2022 NFL Draft Cheat Sheet: Interior Offensive Linemen

Tyler Linderbaum, Iowa

In terms of the pure level of joy that it brings me to watch a prospect, very few beat out Iowa’s Tyler Linderbaum. The Solon, IA native is a mauler at the center position, and his mean streak shows in his place. Tyler Linderbaum wants to kill you, and it’s awesome. Not only does Linderbaum have that killer instinct, but he has sound technique to go with it. Linderbaum’s wrestling background comes through in his play. His hands are strong and consistently well-placed, his hips are fluid, and his footwork is quick and smooth. Linderbaum is the single best center prospect the NFL Draft has seen in years.

I know I’m supposed to be listing negatives here, but I really don’t see all that many downsides to Linderbaum’s game. The main complaints I tend to see from scouts are that he’s under the 300-pound threshold that the NFL looks for in offensive linemen, and that he lacks the power to deal with professional-level defenders. I think those two go hand in hand, and I think they can easily be fixed by NFL strength and conditioning coaches. Somebody get Linderbaum on that NFL offensive lineman meal plan and watch him flourish in the pro game.

Kenyon Green, Texas A&M

Kenyon Green will make his money as a guard, and he’ll make a lot more of that money if he goes to a pass-heavy scheme. Scouts and draft analysts are swooning over Green’s pass protection game, and on tape, it’s easy to see why. Green’s willingness to bulldoze defenders and impressive frame make getting to the quarterback hell on the interior, but all this isn’t to say that he’s a scheme-specific fit. Green can still excel in the run game, it just seems to be talked about far less by those who are really in the know. If you tell Green to move someone, he will have absolutely no problem doing it. To put things in perspective, his NFL Draft page says he “feasts on slabs of ribs” in pass protection. You can’t get much better than slabs of ribs.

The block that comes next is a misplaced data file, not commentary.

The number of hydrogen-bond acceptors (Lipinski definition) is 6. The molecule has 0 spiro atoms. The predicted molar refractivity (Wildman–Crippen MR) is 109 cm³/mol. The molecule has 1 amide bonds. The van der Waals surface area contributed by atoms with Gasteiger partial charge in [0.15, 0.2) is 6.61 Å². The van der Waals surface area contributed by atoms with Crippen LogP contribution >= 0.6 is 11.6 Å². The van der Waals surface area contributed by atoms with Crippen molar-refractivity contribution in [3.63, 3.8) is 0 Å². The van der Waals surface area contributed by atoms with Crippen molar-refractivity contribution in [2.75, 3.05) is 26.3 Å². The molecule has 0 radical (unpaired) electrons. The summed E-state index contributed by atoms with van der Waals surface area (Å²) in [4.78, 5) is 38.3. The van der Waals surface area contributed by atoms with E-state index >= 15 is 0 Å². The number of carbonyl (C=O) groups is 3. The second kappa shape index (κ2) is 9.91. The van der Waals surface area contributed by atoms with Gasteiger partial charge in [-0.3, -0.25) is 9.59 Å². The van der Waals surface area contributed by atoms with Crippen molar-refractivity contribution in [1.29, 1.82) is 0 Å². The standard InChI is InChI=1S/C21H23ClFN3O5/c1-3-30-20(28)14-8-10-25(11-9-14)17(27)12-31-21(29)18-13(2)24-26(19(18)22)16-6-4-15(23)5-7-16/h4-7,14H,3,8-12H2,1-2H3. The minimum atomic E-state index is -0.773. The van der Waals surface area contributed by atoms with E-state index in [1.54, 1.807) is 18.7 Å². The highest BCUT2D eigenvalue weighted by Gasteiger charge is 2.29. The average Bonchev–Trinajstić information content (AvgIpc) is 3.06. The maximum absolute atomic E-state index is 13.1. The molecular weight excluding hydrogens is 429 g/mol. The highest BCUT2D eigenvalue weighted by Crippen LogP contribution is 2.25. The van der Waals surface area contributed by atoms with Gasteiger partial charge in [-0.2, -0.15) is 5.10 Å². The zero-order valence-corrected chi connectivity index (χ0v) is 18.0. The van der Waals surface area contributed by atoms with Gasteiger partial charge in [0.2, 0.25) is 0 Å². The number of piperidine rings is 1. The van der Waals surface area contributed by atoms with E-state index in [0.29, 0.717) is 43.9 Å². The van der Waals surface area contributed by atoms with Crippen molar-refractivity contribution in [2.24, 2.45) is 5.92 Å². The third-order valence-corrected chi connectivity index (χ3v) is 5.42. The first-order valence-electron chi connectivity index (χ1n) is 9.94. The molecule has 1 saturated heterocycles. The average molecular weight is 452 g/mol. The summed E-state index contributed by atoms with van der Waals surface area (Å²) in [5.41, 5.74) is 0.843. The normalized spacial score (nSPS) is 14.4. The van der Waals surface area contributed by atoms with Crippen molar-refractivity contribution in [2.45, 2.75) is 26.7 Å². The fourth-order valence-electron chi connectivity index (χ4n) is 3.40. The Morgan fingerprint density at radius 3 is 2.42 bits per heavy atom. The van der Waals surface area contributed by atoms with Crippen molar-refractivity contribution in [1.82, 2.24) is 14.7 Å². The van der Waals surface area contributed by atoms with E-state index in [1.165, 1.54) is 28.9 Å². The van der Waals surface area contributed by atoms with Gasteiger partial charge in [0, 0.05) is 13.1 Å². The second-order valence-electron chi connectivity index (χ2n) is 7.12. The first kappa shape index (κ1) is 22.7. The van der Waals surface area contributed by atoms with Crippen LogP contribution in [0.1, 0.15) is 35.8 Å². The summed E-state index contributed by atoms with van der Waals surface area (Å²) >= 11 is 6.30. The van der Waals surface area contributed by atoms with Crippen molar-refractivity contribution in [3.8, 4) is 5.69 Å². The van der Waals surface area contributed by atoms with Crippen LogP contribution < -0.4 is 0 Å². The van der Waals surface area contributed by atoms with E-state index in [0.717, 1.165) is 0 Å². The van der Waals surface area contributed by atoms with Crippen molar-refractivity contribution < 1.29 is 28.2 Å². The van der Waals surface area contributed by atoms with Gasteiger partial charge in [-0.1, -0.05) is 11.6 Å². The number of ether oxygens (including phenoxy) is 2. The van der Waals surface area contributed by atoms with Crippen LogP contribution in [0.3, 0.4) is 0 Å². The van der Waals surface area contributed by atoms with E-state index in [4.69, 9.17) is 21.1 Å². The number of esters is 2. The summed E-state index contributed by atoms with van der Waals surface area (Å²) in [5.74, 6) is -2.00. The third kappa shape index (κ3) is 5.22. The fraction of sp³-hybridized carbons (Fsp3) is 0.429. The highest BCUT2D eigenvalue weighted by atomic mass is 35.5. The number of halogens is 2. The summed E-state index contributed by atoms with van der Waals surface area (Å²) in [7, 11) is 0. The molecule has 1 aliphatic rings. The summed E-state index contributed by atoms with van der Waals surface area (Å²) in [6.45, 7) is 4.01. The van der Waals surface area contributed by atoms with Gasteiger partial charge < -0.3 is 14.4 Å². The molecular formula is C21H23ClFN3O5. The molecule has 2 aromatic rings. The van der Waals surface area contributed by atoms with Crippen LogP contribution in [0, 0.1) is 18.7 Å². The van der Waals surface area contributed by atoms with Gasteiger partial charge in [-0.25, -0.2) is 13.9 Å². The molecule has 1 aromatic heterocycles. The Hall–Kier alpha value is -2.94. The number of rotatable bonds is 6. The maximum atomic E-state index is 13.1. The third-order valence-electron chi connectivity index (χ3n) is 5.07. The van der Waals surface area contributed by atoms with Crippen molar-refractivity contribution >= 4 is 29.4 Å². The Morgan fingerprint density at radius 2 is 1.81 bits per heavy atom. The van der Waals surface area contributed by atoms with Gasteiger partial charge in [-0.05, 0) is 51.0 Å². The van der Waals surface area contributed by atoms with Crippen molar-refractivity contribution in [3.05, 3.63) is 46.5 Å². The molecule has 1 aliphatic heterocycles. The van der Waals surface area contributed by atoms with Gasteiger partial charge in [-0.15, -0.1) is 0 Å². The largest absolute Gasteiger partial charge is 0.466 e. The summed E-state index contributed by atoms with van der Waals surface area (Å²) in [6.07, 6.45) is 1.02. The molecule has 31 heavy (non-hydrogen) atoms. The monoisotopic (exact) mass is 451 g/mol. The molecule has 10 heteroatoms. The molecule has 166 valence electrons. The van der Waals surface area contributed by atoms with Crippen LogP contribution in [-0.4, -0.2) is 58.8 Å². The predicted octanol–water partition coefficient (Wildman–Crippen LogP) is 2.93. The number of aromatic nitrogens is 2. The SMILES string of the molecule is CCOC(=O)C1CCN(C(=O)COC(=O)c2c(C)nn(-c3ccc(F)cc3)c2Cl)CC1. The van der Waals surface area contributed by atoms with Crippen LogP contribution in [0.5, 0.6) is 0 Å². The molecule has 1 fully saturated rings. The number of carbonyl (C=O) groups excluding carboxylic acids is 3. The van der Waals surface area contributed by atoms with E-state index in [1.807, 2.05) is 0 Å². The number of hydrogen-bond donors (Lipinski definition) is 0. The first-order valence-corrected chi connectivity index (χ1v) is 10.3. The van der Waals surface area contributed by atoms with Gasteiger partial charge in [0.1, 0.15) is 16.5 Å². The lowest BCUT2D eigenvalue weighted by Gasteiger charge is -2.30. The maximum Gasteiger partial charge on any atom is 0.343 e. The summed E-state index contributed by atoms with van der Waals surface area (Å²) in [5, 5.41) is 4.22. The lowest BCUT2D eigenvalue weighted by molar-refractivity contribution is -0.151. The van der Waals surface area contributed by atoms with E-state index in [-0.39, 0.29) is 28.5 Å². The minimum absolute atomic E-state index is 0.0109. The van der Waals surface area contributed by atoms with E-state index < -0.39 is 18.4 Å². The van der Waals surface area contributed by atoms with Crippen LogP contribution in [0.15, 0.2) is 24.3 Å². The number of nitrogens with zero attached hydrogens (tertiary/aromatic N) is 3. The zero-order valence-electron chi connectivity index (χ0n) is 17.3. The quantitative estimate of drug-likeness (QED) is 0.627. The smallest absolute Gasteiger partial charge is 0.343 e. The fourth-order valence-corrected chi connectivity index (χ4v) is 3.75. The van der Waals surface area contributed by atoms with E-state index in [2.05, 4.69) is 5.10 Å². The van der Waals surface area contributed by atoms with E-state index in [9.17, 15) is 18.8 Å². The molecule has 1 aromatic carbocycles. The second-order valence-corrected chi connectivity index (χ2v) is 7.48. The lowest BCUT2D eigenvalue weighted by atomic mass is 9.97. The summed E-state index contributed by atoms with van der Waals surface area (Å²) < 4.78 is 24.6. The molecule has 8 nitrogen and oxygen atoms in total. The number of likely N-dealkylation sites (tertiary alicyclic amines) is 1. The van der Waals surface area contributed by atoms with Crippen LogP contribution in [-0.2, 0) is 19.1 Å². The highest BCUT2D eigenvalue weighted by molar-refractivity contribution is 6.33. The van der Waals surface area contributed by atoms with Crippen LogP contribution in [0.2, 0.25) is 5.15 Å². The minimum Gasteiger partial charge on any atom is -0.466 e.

Green’s biggest deficiency is that while it might look polished on some plays, his technique can get a bit erratic throughout the course of a game. While at Texas A&M, he tended to resort to holding when he got beat which, in my eyes, is what we in the industry call “a big no-no.” Green clearly takes pride in his protection of the quarterback, but holding his defender is probably going to cost the team far more than just trying to recover when you know you’ve been beat.

Zion Johnson, Boston College

Zion Johnson’s frame is perfect for guard play at the NFL level. His wingspan allows him a bit of leeway, and you could move him out to tackle if you really wanted to, but at 6’3 312 and most of his weight in his trunk, he’s built more like the world’s first living rectangle. His draft profile designates him as a “brute force” kind of guy. Do you realize how strong you have to be for NFL scouts to refer to you as using “brute force?” In addition to being physically imposing, Johnson is a smart football player, and it shows in how fast he recognizes what’s coming at him. Once his technique catches up to his brain, his potential is limitless.

Johnson’s technique, however, leaves a bit to be desired. His opening stance is, for lack of a better term, really weird-looking. Quite frankly, it can make him look a bit small at times, and it can knock him off balance, causing his initial punch to land too high or too low. Despite his strength, he’s not going to run over many defenders. I worry that Johnson might be a bit scheme-specific to gap play as he has trouble finding his way in space. I’m not sure wide zone running teams are going to be too high on him, but his potential and what he can do will certainly make him a first round pick.

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